To get using it, follow the instructions in the README file!

All feedback is very much welcome. One area I feel is still a little awkward is how dbus-deviation integrates with make dist — it forces use of a pre-push git hook to update the remote git-notes for the API signatures of newly pushed release tags. That needs to be set up by each developer who releases a project (using make dist) — any suggestions for improving this are welcome.

What next?

API stability checking for GIR APIs, perhaps? This one needs some more work.

GNOME programming guidelines: the rise of gnome-devel-docs

Codethink logo

Before I start, an addendum to my last post about the DX hackfest: I wish to thank Codethink for sponsoring dinner one night of the event. I forgot to include that in my original post, sorry! Thanks again to all the companies who let employees attend: Endless, Codethink, Canonical and Red Hat.

tl;dr: Check out the new GNOME Programming Guidelines and file bugs in Bugzilla. Though it looks like a cronjob may be taking the docs offline occasionally. This will be fixed.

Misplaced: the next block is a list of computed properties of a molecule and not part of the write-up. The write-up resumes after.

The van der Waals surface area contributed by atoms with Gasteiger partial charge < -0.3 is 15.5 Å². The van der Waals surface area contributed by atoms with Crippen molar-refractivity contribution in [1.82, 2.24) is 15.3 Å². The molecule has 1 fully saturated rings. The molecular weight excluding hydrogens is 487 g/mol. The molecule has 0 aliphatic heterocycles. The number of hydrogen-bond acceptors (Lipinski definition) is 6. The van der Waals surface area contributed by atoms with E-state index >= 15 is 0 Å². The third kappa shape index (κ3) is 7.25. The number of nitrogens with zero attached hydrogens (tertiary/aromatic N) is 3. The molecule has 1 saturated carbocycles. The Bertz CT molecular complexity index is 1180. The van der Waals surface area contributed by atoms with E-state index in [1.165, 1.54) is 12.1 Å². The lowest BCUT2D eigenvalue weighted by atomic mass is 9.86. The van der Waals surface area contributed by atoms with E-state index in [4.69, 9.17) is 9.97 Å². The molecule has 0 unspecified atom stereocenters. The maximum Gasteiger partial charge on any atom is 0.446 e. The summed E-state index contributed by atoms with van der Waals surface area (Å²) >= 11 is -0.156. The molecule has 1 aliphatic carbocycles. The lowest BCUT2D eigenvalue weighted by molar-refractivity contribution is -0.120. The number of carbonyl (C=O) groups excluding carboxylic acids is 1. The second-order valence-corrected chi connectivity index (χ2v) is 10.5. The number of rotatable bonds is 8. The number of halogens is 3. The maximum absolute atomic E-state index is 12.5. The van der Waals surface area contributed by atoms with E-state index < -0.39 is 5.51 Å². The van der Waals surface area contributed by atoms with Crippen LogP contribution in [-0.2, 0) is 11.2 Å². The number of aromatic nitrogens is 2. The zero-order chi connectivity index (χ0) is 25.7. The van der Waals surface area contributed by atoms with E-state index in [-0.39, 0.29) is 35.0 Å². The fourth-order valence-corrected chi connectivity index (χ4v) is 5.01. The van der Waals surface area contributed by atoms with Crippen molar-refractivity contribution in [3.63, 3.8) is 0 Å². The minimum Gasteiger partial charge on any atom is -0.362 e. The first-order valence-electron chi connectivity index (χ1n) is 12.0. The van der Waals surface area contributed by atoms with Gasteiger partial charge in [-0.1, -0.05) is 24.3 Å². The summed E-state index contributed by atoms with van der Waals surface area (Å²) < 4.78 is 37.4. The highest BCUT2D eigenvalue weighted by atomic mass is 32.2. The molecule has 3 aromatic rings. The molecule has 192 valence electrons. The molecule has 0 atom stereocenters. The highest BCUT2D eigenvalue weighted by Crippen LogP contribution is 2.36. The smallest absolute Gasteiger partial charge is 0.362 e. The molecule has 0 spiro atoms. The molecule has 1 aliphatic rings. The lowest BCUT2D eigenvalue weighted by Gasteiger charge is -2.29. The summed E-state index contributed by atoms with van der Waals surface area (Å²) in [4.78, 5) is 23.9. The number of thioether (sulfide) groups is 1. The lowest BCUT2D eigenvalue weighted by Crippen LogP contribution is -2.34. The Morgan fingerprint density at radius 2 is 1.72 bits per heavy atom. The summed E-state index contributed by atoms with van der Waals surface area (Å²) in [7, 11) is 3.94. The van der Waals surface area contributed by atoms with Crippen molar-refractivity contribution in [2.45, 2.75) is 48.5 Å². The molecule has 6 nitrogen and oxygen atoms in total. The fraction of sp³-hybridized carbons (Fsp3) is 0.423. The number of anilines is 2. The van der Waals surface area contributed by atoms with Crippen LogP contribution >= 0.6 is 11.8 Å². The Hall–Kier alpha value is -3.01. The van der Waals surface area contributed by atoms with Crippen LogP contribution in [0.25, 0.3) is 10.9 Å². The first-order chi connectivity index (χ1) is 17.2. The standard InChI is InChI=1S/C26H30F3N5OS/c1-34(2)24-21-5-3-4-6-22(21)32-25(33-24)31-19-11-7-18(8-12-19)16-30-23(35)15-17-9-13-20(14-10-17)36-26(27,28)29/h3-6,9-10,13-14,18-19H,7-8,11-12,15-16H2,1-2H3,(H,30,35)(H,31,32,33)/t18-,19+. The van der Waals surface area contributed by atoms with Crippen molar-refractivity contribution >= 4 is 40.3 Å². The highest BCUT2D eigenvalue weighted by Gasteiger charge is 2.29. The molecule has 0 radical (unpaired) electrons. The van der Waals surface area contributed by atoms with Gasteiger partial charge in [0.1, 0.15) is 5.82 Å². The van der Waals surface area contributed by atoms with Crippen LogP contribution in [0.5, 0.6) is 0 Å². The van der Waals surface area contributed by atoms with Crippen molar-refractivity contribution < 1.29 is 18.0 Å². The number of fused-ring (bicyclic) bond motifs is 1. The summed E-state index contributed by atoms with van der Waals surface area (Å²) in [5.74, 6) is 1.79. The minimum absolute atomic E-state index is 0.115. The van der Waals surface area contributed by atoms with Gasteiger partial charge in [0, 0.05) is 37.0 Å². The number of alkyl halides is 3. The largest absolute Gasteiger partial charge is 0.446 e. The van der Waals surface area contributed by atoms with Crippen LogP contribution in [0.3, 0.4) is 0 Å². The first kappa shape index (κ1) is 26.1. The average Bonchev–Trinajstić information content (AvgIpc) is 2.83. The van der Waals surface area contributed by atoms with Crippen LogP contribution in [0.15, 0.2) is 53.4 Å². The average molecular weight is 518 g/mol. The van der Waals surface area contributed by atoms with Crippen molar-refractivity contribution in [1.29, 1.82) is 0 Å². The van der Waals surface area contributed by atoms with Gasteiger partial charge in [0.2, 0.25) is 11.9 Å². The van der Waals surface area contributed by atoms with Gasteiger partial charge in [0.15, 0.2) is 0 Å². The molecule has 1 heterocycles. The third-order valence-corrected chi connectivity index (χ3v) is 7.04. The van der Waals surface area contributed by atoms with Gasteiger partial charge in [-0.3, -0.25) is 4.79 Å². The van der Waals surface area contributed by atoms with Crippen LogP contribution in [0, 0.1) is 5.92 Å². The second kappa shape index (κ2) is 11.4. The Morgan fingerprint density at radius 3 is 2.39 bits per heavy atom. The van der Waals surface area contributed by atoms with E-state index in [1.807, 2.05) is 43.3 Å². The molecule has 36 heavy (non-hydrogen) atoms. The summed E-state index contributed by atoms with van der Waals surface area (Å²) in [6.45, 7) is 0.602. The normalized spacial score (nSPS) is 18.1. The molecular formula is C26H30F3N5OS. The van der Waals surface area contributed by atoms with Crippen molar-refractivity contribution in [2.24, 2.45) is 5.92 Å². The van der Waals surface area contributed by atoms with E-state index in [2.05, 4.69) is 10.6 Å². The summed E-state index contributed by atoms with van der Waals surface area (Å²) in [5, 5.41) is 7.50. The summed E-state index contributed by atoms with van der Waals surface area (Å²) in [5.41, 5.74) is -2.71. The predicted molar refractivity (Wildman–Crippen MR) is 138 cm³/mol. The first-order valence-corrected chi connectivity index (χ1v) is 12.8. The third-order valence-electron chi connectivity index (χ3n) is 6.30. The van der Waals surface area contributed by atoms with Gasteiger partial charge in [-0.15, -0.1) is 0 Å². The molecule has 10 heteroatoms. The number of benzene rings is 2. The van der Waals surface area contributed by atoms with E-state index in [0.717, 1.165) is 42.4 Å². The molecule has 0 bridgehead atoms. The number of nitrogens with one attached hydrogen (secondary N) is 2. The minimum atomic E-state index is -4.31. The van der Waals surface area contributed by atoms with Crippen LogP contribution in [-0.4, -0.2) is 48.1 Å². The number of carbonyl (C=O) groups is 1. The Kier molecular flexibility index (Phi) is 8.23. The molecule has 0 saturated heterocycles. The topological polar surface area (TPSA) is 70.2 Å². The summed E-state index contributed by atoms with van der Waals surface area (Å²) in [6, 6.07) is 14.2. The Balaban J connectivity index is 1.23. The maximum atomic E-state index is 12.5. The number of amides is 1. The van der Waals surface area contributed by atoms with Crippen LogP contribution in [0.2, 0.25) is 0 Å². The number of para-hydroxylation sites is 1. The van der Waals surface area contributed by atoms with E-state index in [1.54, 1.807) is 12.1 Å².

Now, to some of the results of the hackfest. In the last week or so, I’ve been working on expanding the GNOME programming guidelines, upstreaming various bits of documentation which Collabora have been writing for a customer who is using the GNOME stack in a large project. The guidelines were originally written in the early days of GNOME by Federico, Miguel and Morten; Federico updated them in 2013, and now they’ve been expanded again.

It looks like these guidelines can fill one of the gaps we currently have in documentation, where we need to recommend best practices and give tutorial-style examples, but gtk-doc–generated API manuals are not the right place. For example, the new guidelines include recommendations for making libraries parallel-installable (based off Havoc’s original article, with permission); or recommendations for choosing where to store data (in GSettings, a serialised GVariant store, or a full-on GOM/SQLite database?). The guidelines are intended to be useful to all developers, although inherently need to target newer developers more, so may simplify a few things.